When: Thursday 30 November at 14.00
Where: Robert Hooke/Teams Online
Speaker: Jonathan Pritchard – Strathclyde University
Hosted by: Silvia Bergamini
Quantum computation offers a revolutionary approach to how information is processed, offering new applications in material design, quantum chemistry and speed up of real-world optimisation problems, however a large number of qubits are required to obtain quantum advantage over classical hardware. Neutral atoms are an excellent candidate for practical quantum computing, enabling large numbers of identical qubits to be cooled and trapped, overcoming major barriers to scaling experienced by competing architectures. A crucial ingredient for quantum computing is the ability to perform controlled two-qubit gate operations, for which the strong, long-range dipole-dipole interaction between Rydberg atoms can be exploited to implement deterministic gate operations between atoms within a radius of R < 10 μm.
We present progress towards a new experimental platform for quantum computation at the University of Strathclyde, supported by the EPSRC Prosperity Partnership SQuAre with M Squared Lasers Ltd., based on reconfigurable atom arrays of up to 225 Cs atoms. We demonstrate high fidelity single qubit gate operations with errors below the threshold for fault tolerance using a non-destructive readout technique , along with work towards simultaneous trapping of arrays of ground and Rydberg states as the first step to creating a scalable architecture for quantum computing. These results pave the way towards performing high-fidelity two qubit and multi-qubit gate operations using a novel adiabatic rapid passage protocol  developed at Strathclyde, as well as exploring applications of the neutral atom system to solving classical optimisation problems.
 B. Nikolov et al., arXiv:2301.10510 (2023)
 G. Pelegri et al., Quantum Sci. Technol. 7, 045020 (2022)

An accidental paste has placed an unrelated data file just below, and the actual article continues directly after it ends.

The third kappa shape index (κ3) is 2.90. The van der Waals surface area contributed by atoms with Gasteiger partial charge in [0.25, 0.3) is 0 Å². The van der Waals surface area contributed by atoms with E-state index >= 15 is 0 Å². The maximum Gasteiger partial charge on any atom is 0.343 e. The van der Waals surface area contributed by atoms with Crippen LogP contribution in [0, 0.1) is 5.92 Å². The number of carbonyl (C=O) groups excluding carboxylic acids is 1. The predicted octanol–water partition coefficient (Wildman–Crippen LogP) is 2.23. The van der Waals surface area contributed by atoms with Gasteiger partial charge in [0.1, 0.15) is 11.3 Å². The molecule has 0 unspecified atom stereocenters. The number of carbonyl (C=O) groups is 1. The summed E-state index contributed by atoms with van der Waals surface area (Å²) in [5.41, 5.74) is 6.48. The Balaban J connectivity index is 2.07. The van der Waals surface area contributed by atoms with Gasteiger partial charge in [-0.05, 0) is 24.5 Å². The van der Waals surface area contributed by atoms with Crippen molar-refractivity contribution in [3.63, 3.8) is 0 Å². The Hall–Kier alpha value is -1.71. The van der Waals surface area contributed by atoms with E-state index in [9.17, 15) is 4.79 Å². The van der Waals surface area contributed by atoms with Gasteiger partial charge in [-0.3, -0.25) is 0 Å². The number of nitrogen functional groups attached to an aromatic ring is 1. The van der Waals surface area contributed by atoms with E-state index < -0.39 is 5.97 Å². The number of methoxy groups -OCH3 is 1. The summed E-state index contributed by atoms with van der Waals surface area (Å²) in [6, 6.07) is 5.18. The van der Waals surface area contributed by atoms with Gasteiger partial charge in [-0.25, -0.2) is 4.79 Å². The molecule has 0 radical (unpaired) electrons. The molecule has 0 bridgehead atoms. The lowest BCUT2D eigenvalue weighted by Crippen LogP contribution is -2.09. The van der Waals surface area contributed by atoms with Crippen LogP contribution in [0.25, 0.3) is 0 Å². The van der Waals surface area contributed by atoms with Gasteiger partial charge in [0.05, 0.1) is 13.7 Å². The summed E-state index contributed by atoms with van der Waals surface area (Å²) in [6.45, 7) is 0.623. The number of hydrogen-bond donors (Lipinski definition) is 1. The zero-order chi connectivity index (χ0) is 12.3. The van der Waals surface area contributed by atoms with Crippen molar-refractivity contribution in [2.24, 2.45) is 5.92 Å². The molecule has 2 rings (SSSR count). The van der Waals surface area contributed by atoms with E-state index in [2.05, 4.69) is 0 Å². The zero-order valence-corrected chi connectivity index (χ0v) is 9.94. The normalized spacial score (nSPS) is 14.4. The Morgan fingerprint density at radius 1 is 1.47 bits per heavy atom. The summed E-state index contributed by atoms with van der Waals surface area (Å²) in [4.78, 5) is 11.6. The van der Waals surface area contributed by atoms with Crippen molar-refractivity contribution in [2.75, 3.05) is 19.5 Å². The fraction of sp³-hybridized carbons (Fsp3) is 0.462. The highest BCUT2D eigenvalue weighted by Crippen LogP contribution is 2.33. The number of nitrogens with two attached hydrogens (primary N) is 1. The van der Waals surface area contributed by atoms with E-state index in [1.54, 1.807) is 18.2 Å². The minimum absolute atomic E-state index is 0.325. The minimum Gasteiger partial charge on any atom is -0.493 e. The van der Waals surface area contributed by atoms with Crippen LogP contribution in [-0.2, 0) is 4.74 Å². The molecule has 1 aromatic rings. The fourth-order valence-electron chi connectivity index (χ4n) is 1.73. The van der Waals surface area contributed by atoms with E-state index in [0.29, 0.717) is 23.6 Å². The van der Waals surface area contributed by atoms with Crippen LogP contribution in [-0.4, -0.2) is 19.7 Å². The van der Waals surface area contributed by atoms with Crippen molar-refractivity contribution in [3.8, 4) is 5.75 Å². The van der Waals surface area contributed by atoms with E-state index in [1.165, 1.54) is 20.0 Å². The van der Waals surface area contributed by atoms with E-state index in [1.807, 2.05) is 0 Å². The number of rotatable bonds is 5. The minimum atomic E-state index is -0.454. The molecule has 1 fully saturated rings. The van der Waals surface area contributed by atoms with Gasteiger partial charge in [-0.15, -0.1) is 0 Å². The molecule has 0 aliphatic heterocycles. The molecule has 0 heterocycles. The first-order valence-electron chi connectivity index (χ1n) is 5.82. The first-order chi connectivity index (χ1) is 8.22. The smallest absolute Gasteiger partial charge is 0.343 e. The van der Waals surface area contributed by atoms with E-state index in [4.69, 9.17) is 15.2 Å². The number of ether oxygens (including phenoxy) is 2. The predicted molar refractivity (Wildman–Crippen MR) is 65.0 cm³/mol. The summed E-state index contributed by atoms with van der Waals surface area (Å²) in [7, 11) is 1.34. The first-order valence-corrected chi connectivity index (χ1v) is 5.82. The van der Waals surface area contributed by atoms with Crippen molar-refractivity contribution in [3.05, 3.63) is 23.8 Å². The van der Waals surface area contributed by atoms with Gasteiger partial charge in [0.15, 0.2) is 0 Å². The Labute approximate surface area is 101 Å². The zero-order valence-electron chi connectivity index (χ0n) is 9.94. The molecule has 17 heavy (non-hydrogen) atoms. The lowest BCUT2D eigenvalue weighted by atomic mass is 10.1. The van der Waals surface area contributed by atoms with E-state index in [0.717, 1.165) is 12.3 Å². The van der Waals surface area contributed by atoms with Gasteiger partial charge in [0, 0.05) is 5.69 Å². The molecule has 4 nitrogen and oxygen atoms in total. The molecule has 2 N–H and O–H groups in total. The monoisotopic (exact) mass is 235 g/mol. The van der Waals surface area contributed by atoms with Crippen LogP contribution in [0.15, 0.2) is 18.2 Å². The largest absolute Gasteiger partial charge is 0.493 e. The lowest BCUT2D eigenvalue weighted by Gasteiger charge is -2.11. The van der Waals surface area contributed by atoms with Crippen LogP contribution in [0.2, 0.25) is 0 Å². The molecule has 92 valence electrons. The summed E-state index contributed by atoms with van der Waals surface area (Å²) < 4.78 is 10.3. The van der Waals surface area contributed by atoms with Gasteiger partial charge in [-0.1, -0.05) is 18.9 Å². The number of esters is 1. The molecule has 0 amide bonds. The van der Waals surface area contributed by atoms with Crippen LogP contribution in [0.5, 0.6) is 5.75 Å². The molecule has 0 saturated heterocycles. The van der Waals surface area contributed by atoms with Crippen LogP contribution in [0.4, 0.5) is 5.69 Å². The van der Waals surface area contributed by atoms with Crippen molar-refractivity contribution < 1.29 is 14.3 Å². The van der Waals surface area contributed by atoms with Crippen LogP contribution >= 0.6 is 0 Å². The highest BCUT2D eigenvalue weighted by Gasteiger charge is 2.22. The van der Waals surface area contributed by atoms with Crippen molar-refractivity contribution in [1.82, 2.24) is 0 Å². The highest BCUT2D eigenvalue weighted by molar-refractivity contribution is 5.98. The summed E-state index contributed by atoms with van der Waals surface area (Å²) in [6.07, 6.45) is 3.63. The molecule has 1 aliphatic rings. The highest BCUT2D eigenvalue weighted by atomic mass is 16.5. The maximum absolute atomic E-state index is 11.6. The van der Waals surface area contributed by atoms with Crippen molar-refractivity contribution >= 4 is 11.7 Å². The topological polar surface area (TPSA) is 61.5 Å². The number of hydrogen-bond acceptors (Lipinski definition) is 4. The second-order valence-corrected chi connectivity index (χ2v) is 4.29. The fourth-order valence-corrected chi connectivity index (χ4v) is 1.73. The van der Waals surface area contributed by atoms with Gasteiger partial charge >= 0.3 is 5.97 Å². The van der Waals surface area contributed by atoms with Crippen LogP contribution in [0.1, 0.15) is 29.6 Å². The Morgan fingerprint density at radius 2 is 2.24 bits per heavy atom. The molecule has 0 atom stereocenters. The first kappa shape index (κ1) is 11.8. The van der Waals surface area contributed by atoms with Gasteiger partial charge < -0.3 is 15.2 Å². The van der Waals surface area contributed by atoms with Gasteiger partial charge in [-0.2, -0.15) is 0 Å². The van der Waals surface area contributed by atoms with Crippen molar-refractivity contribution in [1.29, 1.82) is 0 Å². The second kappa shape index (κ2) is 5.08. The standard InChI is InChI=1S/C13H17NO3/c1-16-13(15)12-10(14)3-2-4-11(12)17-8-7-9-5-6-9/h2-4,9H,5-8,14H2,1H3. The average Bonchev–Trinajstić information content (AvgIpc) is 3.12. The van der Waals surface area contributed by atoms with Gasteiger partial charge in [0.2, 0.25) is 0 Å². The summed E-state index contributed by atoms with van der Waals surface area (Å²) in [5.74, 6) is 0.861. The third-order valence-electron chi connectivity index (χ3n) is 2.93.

Jonathan Pritchard is a Reader and RAEng Senior Research Fellow leading work developing neutral atom quantum computing within the Experimental Quantum Optics and Photonics group. Through leadership of SQuAre, an EPSRC Prosperity Partnership with M Squared Lasers, his team have developed the UK’s first scalable platform for neutral atom quantum computing, including developing new protocols for high fidelity multi-qubit gates and demonstrating single-qubit gate operations below the threshold for fault tolerance on arrays of up to 225 qubits. This work forms the underpinning technology for Maxwell, a commercial neutral atom platform developed by M Squared Lasers. As part of a new RAEng Fellowship we are now working to explore routes to fault-tolerant quantum computing by developing a cryogenic dual-species platform for implementing quantum error correction.
Dr. Pritchard obtained his PhD at the University of Durham performing pioneering experiments in the field of Rydberg quantum optics under the supervision of Stuart Adams including the first demonstration of a a new cooperative optical non-linearity arising from dipole-dipole interactions between Rydberg atoms, using electromagnetically induced transparency to convert the strong atomic interactions onto the optical field at the single photon level. He then spent time working in the group of Erling Riis at Strathclyde University developing inductively coupled ring traps for atom interferometry before moving to UW-Madison to develop hybrid systems coupling Rydberg atoms to superconducting circuits in the group of Mark Saffman. In 2015 he was awarded an EPSRC Quantum Technology Fellowship to start his own research group at the University of Strathclyde to develop neutral atom quantum computing platforms, in addition to activities exploring precision sensing using Rydberg atoms and quantum LIDAR.